Next up in the series on Luther's Smokehouse is this Jalapeno flavored Pemmican Style Beef Jerky. Read my reviews of their other jerky varieties.
Luther's Smokehouse is a smokehouse located in LeRoy, KS, owned and operated by Martin Luther. Luther started out running a slaughterhouse, but in 1974 he added beef jerky to his list of products and today it's his primary business.
This Pemmican Style is meant to mimic what Native Americans made centuries ago by grinding up meat and mixing it with spices and fruit. In this case, Luther's Smokehouse uses raisins.
Beef, raisins, jalapenos, salt, spices, garlic powder.
The first thing I taste from the surface of these pieces is a light jalapeno chile flavor, followed soon by light a sweetness.
The chewing flavor starts with a bit more definition from the jalapeno, a noticeable saltiness, and those raisin-like characteristics that I found in the company's Original flavored Pemmican Style.
For being labeled "Jalapeno" it does seem to have a jalapeno chile flavor, but not quite strong enough to belt that flavor out of the ballpark. It just gives you that bit of flavor to make this jerky more interesting.
It also has a touch of heat to it, but far from being hot in my point of view. On my personal hot scale, I'd rank this at mild-medium (level 2 out of 5).
I'd say the flavor that seems to define this jerky is actually a combination of the jalapeno and raisins. Just like with the Original variety, the raisins don't offer a strong raisin flavor, they only give you a bit of tanginess, a touch of sweet, and faint fruitiness. But it still enough to recognize as being raisins.
I'm not getting any natural meat flavors at all.
The level of saltiness in this feels light.
And I don't really pick up much of the spices in this.
This is a chopped & formed jerky shaped into thick strips of about 5 inches long.
It's a dry jerky with a dry surface feel. The strips have a little flexibility but will break apart with some bending. Compared to Luther's Original Pemmican Style, this feels more soft, perhaps because the addition of jalapenos. But it still retains some chewiness.
The chewing texture starts out feeling semi-soft and a little chewy, but quickly breaks apart with practically no chewing resistance. It breaks down into a soft mass quite quickly, and at that point it feels more mushy instead of crumbly, and maybe a little bit of meatiness.
I didn't encounter any hard bits or crunchy bits of material that I often find in cheaper grades of chopped & formed jerky. It seems very meaty.
It's also very clean eating. My fingers are totally dry and not sticky or oily in any amount.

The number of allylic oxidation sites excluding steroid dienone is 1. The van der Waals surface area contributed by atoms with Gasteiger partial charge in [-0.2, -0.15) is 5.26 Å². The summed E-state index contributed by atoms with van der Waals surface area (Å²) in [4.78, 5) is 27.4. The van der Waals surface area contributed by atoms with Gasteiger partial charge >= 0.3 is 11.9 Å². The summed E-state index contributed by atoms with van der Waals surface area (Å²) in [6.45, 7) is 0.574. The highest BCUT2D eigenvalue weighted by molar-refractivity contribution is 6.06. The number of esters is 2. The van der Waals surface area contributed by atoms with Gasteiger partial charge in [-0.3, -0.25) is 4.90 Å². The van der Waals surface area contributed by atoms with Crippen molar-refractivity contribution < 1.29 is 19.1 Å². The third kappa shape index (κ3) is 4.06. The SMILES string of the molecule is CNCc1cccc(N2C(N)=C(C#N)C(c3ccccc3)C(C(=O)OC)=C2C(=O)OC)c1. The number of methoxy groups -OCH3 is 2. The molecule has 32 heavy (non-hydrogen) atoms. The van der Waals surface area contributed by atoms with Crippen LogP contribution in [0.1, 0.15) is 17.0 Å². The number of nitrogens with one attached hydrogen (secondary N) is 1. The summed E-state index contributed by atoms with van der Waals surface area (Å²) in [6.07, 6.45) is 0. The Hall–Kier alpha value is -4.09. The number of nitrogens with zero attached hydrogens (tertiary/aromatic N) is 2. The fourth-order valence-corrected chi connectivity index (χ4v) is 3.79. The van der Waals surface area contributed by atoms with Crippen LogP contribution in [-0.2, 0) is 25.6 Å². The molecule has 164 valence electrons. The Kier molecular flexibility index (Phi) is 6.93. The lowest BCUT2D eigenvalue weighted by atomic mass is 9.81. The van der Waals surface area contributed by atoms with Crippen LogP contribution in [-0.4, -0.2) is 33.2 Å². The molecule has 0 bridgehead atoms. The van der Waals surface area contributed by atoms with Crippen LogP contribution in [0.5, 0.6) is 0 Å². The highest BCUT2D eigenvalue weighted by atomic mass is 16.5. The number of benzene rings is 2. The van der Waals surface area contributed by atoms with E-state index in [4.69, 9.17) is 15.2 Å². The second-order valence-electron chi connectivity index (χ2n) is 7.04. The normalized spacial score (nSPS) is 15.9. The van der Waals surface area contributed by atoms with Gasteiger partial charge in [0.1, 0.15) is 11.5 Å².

Luther's Smokehouse sells this Jalapeno flavored Pemmican Style Beef Jerky from their website at a price of $6.50 for an 8oz package. If you bought two packages shipped to Southern California, the shipping cost is $8.95, which creates a total of $21.95. That works out to a price of $1.37 per ounce.
For general jerky snacking purposes, at the $1.37 per ounce price, this jerky presents a good value. I'm getting a fair amount of snackability from an overall satisfying flavor, and easy to eat consistency. That price is considerably lower than whole muscle jerky brands you get at the grocery store, and yet I think you're getting a comparable snackability.
As a Jalapeno flavored pemmican style beef jerky, at the same $1.37 per ounce price, it's a good value. I'm getting a fair amount of jalapeno flavor and a light bit of heat, enough that it's enjoyable. And that's actually a considerably lower price than most other jalapeno beef jerky brands.
I'm giving this an average rating.
This Jalapeno flavored Pemmican Style Beef Jerky from Luther's Smokehouse provides a decent amount of snackability through a combination of jalapeno flavor and a touch of heat, along with light fruity, tangy, sweet touches from the raisins. What you get is comparable to a sweet & hot jerky, but at a lower degree.
In comparing this to the company's Original Pemmican Style, the addition of jalapenos gives it a second flavor dimension that I think makes all the difference between a 2-star rated jerky to a 3-star.
I even find this softer and easier to eat than the Original Pemmican Style, perhaps because the jalapenos helps prevent the meat from packing together too tightly. Thought it tends to have a mushy chewing texture.
I'm still not getting any natural meat flavors in this. Overall it's still not a flavorful jerky, but definitely a better flavor than the company's Original Pemmican Style.
My recommend beer pairing for this, go with an IPA, the stronger hops will help bring out the fruity flavors in this. Try the Stone IPA or the Sierra Nevada Torpedo IPA.
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